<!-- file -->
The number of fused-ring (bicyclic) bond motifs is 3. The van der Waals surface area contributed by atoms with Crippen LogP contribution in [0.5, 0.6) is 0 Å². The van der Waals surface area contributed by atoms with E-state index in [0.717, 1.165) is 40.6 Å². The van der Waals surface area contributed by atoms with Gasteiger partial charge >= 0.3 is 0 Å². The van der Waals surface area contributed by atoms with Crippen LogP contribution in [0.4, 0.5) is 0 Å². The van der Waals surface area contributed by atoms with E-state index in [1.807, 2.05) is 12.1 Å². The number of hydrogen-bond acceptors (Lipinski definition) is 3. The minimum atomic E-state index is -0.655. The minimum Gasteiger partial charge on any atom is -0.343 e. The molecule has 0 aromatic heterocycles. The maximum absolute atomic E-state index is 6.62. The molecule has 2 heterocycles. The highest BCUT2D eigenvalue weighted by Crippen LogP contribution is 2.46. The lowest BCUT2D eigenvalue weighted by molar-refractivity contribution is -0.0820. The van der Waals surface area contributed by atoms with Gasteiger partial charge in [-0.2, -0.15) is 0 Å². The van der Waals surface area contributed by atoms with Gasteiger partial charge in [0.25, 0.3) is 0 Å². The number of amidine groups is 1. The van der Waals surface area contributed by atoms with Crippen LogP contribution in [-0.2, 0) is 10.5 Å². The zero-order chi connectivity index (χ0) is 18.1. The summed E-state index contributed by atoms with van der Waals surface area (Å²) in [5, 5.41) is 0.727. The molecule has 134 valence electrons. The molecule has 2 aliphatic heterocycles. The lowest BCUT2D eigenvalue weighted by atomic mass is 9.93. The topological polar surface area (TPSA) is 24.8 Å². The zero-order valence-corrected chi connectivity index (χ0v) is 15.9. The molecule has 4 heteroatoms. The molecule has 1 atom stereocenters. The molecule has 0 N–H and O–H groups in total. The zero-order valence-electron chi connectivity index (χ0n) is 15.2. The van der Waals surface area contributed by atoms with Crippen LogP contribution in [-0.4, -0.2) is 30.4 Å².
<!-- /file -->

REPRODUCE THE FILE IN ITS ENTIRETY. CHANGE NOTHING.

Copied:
The number of fused-ring (bicyclic) bond motifs is 3. The van der Waals surface area contributed by atoms with Crippen LogP contribution in [0.5, 0.6) is 0 Å². The van der Waals surface area contributed by atoms with E-state index in [0.717, 1.165) is 40.6 Å². The van der Waals surface area contributed by atoms with Gasteiger partial charge >= 0.3 is 0 Å². The van der Waals surface area contributed by atoms with Crippen LogP contribution in [0.4, 0.5) is 0 Å². The van der Waals surface area contributed by atoms with E-state index in [1.807, 2.05) is 12.1 Å². The number of hydrogen-bond acceptors (Lipinski definition) is 3. The minimum atomic E-state index is -0.655. The minimum Gasteiger partial charge on any atom is -0.343 e. The molecule has 0 aromatic heterocycles. The maximum absolute atomic E-state index is 6.62. The molecule has 2 heterocycles. The highest BCUT2D eigenvalue weighted by Crippen LogP contribution is 2.46. The lowest BCUT2D eigenvalue weighted by molar-refractivity contribution is -0.0820. The van der Waals surface area contributed by atoms with Gasteiger partial charge in [-0.2, -0.15) is 0 Å². The van der Waals surface area contributed by atoms with Gasteiger partial charge in [0.25, 0.3) is 0 Å². The number of amidine groups is 1. The van der Waals surface area contributed by atoms with Crippen LogP contribution in [-0.2, 0) is 10.5 Å². The zero-order chi connectivity index (χ0) is 18.1. The summed E-state index contributed by atoms with van der Waals surface area (Å²) in [5, 5.41) is 0.727. The molecule has 134 valence electrons. The molecule has 2 aliphatic heterocycles. The lowest BCUT2D eigenvalue weighted by atomic mass is 9.93. The topological polar surface area (TPSA) is 24.8 Å². The zero-order valence-corrected chi connectivity index (χ0v) is 15.9. The molecule has 4 heteroatoms. The molecule has 1 atom stereocenters. The molecule has 0 N–H and O–H groups in total. The zero-order valence-electron chi connectivity index (χ0n) is 15.2. The van der Waals surface area contributed by atoms with Crippen LogP contribution in [-0.4, -0.2) is 30.4 Å².